Even in normal financial times, many clients balk when faced with estate planning that involves the transfer of their assets “now.” Control, finality and lack of access can dampen planning activity. The economy and tax uncertainty creates further challenges. The “two year patch” implemented by Congress to the gift and estate tax rules has only added to confusion and speculation. In contemplating estate distribution options, many clients are content to do nothing. Inaction is deemed a strategy.
An “orchard loan” is an estate planning option that doesn’t require the permanent transfer of assets or current taxation. It can entice clients into action, regardless of what happens with the federal estate tax. As a planning technique, it can help avoid the permanent transfer of assets and loss of control, protect the estate from gift taxes, and allow for the build-up of assets for the estate’s heirs outside the taxable estate
An orchard loan involves a single lump sum loan of assets to an irrevocable life insurance trust (ILIT) established as a “grantor trust.” The loan is created using a “loan regime” private split dollar approach to fund the purchase of life insurance.
It does not require the permanent transfer of assets or payment of gift taxes, but it does help get value out of the taxable estate now to benefit the heirs. It can work well with large estates and especially so with clients who possess income producing assets that are currently illiquid by circumstance or choice. In the current economy, many estate owners hold real estate or stock whose values are depressed but expected to rebound. It may also be an alternative for clients considering commercial premium financing to purchase life insurance for estate purposes.
John Johnson and his wife Joan have been advised that they will need at least $5 million of additional life insurance for estate planning and tax purposes. John is 62 and Joan is 64. He is in excellent health but Joan has medical issues that make her uninsurable. Married 40 years, they have two children and two grandchildren. Their current estate is valued at $20 million. Heavily invested in real estate, they have liquid assets in excess of $5 million. They are currently deciding how to address the premium on the $5 million of life insurance needed. Although their attorney suggested that they take advantage of the increase in the equivalent exemption, they are not convinced. They are considering commercial premium financing to purchase the insurance. John’s is concerned about how to get out of commercial financing if he lives more than 10 years? Here is where an “orchard loan” offers an alternative option.
Creating an ILIT for the benefit of their heirs, a trust is set up to qualify as a “grantor trust.” As a grantor trust, its earned trust income is taxed to the Johnson’s, as the trust grantors, not the trust. Any income tax they pay as grantors on behalf of the trust is an additional benefit to their children as beneficiaries of the trust.
Private Split Dollar Arrangement
The Johnsons enter into a “loan regime” split dollar agreement with the trust. They loan the trust a lump sum $3million for a stated term of years, in this case 10. The loan can be in cash or in income producing assets.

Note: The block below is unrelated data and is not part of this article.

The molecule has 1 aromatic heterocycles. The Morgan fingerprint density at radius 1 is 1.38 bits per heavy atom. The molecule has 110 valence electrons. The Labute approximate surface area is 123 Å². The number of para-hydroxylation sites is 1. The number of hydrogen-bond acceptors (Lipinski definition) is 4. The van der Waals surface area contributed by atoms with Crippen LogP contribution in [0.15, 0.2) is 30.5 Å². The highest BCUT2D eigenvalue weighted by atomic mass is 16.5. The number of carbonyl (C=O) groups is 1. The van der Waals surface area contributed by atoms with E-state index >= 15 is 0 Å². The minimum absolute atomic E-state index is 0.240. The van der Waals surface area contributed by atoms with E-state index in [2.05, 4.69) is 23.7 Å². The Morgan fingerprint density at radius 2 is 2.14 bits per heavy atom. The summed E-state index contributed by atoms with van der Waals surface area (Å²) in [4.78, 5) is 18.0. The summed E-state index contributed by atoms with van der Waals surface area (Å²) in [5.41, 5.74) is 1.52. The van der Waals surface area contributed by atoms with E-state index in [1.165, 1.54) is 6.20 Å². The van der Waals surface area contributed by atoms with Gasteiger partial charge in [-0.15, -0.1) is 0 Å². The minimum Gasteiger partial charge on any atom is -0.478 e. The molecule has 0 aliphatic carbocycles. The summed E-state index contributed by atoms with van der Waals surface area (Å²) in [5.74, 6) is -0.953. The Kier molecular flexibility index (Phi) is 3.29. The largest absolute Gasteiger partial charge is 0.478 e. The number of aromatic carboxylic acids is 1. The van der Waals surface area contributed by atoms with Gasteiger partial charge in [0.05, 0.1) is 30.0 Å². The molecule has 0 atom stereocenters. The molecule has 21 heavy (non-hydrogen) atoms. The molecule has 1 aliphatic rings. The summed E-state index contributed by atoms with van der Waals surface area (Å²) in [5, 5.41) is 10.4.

Both the loaned assets and the life insurance policy will be available to secure repayment of the loan amount.
The $3 million transferred to the trust as a loan will be invested or managed by the trustee to generate trust income. (The Johnsons suggest a 10% pre tax earnings rate be used for illustration purposes). The Johnsons are liable for the income tax on trust earnings.
Under the private split dollar arrangement interest payments are made by the trust to the Johnsons using the published federal rate. We assume a hypothetical 4.1175% rate so that the numbers in the example are easier to follow. If the actual rate is lower additional funds would be available in the trust for the beneficiaries. (In January 2011 the actual federal rate, however, was 3.88%). Because of the trust’s status as a grantor trust, the amounts received from the trust as interest payments are not subject to income tax when received by the Johnsons.
As the trust earns income, it is applied by the trustee to life insurance premium payments and interest due to the Johnsons under the loan regime split dollar agreement.
Excess earnings, if any, will be invested by the trustee for the future benefit of the trust and eventual repayment of the loan
The Trust applies for a single life policy on John’s life. Survivorship life insurance is also an option if both spouses are healthy but, in this case, Joan is not insurable. The premium payments are structured on a ten pay (year) basis and are projected to be $176,000 per year. A portion of the trust’s earned income is applied by the trustee towards the premium payments. If the asset earnings remain at their projected level over the ten years, the trust earnings will be sufficient to cover both premiums and interest payments.
At the end of the 10-year loan term, the $3 million loan is repaid by the trust using the trust assets. The trust retains the $5,000,000 life insurance policy. Assuming they are still alive, the trust grantors have the option to take the loan principle back or to forgive part or all of the loan repayment and make it a permanent gift. Over ten years, they will use their money to place a $5 million life insurance policy in the ILIT and outside their taxable estate. They have avoided gift taxes, maintained control over their assets, retained maximum flexibility and do not have to worry about a separate exit plan.